- A map using points of blue light to show how Facebook connections across the globe shows a jump in users in India, Africa, and South America
- But China, where Facebook has been banned for years, remains in the dark
The future looks bright for Facebook, or at least brighter now that Mark Zuckerberg has released a new map with all the friends connected through the site across the world represented by shining points of light.
Countries worldwide are bathed in blue on the striking map, and far more users are represented than were on a similar map released in 2010.
Despite the rising popularity of the social media site, the map has one undeniably black hole: it sits directly over the nation of China.
September 2013: Mark Zuckerberg has proudly made this map his Facebook page's new cover photo. It shows how all the world is connected through the social media behemoth
December 2010: An older map, while impressive, proves just how much Facebook's reach has spread. Notice a darker Africa, South America, and India. China, where Facebook is blocked, is a black hole on the new and old maps
Blue planet: According to Facebook, over a billion users logged on to the social media site each month in 2013, up 23 percent from 2012
As noted by Slate, the People's Republic is no big fan of Facebook. The communist government has blocked Facebook for yearsblaming it, at least in part, on the riots in Urumqi that left 140 dead in 2009along with Twitter, Youtube, and other sites.
Instead of Facebook, Chinese internet users interested in social media log onto the sites Weibo, Weixin, and Renren.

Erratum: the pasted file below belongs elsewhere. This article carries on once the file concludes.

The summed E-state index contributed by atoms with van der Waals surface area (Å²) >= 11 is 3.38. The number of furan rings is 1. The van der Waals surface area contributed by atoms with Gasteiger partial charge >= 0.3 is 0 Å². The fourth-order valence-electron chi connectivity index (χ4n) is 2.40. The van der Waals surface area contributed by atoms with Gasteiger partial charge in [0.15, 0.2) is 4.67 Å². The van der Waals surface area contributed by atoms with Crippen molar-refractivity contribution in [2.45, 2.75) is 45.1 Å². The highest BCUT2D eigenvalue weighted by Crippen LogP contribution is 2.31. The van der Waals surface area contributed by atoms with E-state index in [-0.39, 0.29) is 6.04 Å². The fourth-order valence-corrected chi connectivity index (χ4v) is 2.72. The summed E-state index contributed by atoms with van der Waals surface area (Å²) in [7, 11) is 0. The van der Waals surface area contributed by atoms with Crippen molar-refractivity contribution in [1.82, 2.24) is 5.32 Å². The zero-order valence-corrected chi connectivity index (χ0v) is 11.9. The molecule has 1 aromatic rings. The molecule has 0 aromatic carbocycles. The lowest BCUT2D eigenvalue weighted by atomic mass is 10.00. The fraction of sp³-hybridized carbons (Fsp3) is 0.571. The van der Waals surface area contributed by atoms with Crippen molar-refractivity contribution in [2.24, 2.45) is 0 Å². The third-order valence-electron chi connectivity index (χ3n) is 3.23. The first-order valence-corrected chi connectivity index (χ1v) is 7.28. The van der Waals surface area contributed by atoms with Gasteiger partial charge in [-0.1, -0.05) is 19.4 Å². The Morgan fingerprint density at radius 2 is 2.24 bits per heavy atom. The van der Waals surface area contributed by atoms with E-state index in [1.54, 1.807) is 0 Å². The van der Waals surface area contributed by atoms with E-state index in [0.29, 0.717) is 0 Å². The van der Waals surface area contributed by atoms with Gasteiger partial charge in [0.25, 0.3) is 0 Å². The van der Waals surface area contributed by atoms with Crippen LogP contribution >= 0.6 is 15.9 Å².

Also a dark spot, on both the new and old Facebook connection maps, is the Dark Continent.
Africa's more populous coastal and southern regions are alight, but no connections are leaping out of the continent's center. Telecom infrastructure here is far less developed, though tech giants like Facebook and Google are working to change that.
Russia is another dark area on the map, though that's owed less to a restrictive government and more to its citizen's preferences. Facebook is only the second most used social network in Mother Russia after the more popular Vkontakte.
While the darker areas of Facebook's maps have remained relatively unchanged, many of the brighter spots have become even more so.
The booming economy of India has no doubt fueled its increased connections on Facebook.
Brazil, another rapidly industrializing country, has also increased its Facebook use, despite the longstanding popularity of Google's Orkut in the South American nation.
While Facebook may not be breaking into the Chinese market, just a glance at these maps makes it clear that the site's popularity is on the rise worldwide and won't be going away any time soon.
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